Law and Individual Rights in the Nation of Tagg Term Paper by scribbler

Law and Individual Rights in the Nation of Tagg
A review of the legal and philosophical principles and statement of individual rights in the fictional island nation of Tagg.
# 153540 | 2,696 words | 14 sources | APA | 2013 | US
Published on Jun 11, 2013 in Law (Constitution) , Political Science (General)

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The paper explores the legal and political philosophical principles that will advance the fictional nation of Tagg and its political establishment. The paper considers whether the island nation will use natural law or legal positivism as a philosophical approach to law and then discusses the nation's statement of individual rights. The paper addresses the rights of freedom of speech, freedom of religion, the right to bear arms and unreasonable search and seizures.

Introductory Supporting Analysis
Statement of Individual Rights

From the Paper:

"According to Carr (2002), "To modernize natural law, that is, to make it current, Braybrooke thinks it necessary to make it both secular and empirical, and he believes it possible to discover such a theory in Aquinas by foregrounding certain elements of Thomistic doctrine and deemphasizing or ignoring others. A secular and empirical natural law theory, it turns out, is constituted by a set of rules that serve to meet human needs and make possible the thriving of individuals and society." (Carr, 2002)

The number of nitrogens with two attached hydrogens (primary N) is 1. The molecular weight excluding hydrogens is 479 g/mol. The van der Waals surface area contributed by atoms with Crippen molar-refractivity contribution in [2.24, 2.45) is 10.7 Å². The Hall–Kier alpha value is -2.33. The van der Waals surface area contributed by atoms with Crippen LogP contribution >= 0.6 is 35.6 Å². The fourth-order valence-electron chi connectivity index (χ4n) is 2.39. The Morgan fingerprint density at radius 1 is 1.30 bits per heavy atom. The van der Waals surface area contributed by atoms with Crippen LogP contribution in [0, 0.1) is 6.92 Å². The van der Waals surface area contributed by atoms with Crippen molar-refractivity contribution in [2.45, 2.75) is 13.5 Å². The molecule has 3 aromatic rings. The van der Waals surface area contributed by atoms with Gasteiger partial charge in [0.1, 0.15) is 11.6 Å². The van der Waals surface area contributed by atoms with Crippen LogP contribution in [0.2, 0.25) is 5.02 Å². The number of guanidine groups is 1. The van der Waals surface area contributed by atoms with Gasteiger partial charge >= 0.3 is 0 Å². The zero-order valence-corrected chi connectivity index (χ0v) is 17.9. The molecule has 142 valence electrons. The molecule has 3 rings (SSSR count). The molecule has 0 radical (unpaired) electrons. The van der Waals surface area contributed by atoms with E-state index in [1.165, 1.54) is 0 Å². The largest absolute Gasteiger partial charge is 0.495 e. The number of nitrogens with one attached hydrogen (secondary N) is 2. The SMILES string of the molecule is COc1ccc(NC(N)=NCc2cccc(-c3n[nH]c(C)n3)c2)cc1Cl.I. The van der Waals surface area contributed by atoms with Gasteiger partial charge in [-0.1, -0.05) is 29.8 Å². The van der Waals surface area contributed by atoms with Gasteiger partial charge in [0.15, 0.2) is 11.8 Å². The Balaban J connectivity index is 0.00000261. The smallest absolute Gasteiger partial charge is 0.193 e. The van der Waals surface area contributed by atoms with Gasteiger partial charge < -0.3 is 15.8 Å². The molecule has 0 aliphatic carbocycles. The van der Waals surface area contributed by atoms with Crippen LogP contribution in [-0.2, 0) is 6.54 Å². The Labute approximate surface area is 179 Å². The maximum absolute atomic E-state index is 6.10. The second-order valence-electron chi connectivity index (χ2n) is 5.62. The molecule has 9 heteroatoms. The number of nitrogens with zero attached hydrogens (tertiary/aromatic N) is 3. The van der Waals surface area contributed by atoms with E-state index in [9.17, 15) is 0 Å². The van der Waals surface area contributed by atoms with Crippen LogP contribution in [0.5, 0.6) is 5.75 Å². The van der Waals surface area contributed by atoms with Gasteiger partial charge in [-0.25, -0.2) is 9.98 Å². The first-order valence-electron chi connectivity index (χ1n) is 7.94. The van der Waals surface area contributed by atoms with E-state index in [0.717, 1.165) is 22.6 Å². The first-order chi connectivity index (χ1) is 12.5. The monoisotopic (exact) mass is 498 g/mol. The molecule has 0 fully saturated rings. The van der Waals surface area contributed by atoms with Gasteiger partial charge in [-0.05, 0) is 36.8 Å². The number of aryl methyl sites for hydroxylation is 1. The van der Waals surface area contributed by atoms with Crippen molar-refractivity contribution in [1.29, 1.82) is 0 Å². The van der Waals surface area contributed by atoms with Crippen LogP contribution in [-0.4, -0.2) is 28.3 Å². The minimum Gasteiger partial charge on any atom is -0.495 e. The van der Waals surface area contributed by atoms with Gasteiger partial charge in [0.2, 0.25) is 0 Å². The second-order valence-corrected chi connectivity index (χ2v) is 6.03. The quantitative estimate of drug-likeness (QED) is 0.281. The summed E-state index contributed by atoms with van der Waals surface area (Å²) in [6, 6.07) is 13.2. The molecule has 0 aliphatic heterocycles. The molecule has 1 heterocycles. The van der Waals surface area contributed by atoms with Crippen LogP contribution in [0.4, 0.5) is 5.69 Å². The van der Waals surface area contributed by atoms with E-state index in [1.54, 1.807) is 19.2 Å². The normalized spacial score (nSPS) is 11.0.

"Carr makes the argument according to the thoughts of Braybrooke that the secular and empirical movement within natural law seeks to modernize the theory into a contemporary format capable of acceptance by the body politic. The details of the changes to the purview of natural law are described. According to Carr (2002), "Since prescription is the flip side of description in naturalistic ethics, he thinks it also legitimate to say that these rules ought to be accepted and followed in order to guarantee individual and societal thriving. The rules gain empirical support by looking to basic human needs and acknowledging their obvious importance for human well-being. Since human beings require basics like food, shelter, and security, it is necessary to build a social support system capable of providing these goods, and the rules necessary for the continued success of this social enterprise are presumed by Braybrooke to qualify as natural laws." (Carr, 2002)"

Sample of Sources Used:

  • Borgwardt, E. (2008). FDR's four freedoms as a human rights instrument. Magazine of History, 22(2), 8-8-13. Retrieved from
  • Carr, C. L. (2002). Political theory: Natural law modernized. The American Political Science Review, 96(4), 799-799. Retrieved from
  • Collins, J. W., & Hurd, S. N. (1984). Warrantless administrative searches: It's time to be frank again. American Business Law Journal (Pre-1986), 22(2), 189-189. Retrieved from
  • Junning, L. (2010). Freedom of religion: The primary human right: The world does not belong to caesar. Chinese Law & Religion Monitor, 6(2), 41-41-46. Retrieved from
  • Legal theory; legal positivism and conceptual analysis; proceedings; v.1. (2008). Reference and Research Book News, 23(1), n/a. Retrieved from

Cite this Term Paper:

APA Format

Law and Individual Rights in the Nation of Tagg (2013, June 11) Retrieved November 29, 2020, from

MLA Format

"Law and Individual Rights in the Nation of Tagg" 11 June 2013. Web. 29 November. 2020. <>